Thursday, January 26, 2012

Price of Biblicism Part II - Mars Hill and Mark Driscoll

I thought I'd go onto another topic, then a friend sent me a link to this blog, which discusses a recent church discipline action taken by Mark Driscoll's church, Mars Hill, right here in Seattle. Talk about spiritual manipulation and abuse!This is a another sad example of the price of biblical literalism, as a church uses Matthew 18 and a few other verses to "discipline" a member who fell into "sexual sin" (having non-sex contact with a single woman and having sex with his finance). They issued him a church discipline contract to sign that spells out his requirements for gaining restoration (including writing out his whole "detailed sexual sin and emotional attachment" life history! - and "all sins" during this time period!). Then when he refused to sign it, leadership sent instructions to the church to not even talk to this guy unless he was willing to abide by the hoops they set up (check out the level of control they stipulated in the letter to the church). So, he's basically booted out of the church with the whole congregation not only knowing his "sin," but commanded to shun him.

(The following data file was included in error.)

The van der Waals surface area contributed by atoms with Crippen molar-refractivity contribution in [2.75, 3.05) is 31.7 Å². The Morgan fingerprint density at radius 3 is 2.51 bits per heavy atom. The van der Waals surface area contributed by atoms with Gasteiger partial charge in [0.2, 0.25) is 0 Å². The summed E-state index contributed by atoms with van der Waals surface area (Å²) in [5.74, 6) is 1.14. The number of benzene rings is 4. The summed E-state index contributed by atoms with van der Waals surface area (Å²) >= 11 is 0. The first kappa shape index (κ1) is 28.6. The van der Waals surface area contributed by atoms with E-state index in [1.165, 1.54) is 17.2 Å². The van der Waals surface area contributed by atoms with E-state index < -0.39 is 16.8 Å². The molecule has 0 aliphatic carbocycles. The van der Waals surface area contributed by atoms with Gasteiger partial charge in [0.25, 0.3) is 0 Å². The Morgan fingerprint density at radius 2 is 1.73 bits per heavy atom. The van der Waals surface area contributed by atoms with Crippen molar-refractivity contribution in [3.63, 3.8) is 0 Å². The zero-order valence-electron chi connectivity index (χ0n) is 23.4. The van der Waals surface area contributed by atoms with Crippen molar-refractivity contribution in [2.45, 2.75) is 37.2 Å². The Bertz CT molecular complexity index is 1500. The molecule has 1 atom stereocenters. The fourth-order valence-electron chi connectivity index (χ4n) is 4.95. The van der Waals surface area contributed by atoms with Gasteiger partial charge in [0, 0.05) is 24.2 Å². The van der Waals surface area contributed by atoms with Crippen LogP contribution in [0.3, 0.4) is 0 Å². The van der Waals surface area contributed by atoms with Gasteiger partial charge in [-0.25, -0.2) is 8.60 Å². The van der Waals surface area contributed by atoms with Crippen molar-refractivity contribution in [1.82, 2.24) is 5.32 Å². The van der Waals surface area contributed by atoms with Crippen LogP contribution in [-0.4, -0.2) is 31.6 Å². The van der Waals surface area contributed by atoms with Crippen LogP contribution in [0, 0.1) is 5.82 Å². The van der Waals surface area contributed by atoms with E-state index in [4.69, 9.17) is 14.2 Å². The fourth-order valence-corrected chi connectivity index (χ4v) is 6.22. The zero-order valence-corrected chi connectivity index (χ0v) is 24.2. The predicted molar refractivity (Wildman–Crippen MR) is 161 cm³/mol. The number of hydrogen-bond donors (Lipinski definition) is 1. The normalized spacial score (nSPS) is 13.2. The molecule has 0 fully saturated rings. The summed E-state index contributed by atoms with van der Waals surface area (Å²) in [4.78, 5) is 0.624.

Where do I begin? This whole case makes me so angry. It's similar to what I encountered in PDI/SGM back in the 80s and 90s and share in my book on the chapters on church and bible abuse. First of all, even if one believes the Bible should be applied this way to spell our exactly how to discipline someone (which I don't), Mars Hill has gone way beyond the Bible! Where does it say draw up a contract in Matthew 18? Or get the guy to spill his guts by listing all his sins? Moreover, when Jesus said if a sinner doesn't listen to one or two or three others, then tell it to the church, he wasn't talking about broadcasting it to a mega church. The term is "gathering" and in a local setting it was always a small group. When Jesus said "treat him as a tax collector or pagan," since when does that mean don't talk to him unless he's ready to sign a contract and grovel to the demands of leadership? Last I checked, Jesus treated the Gentiles and tax collectors pretty well and told his disciples to do the same.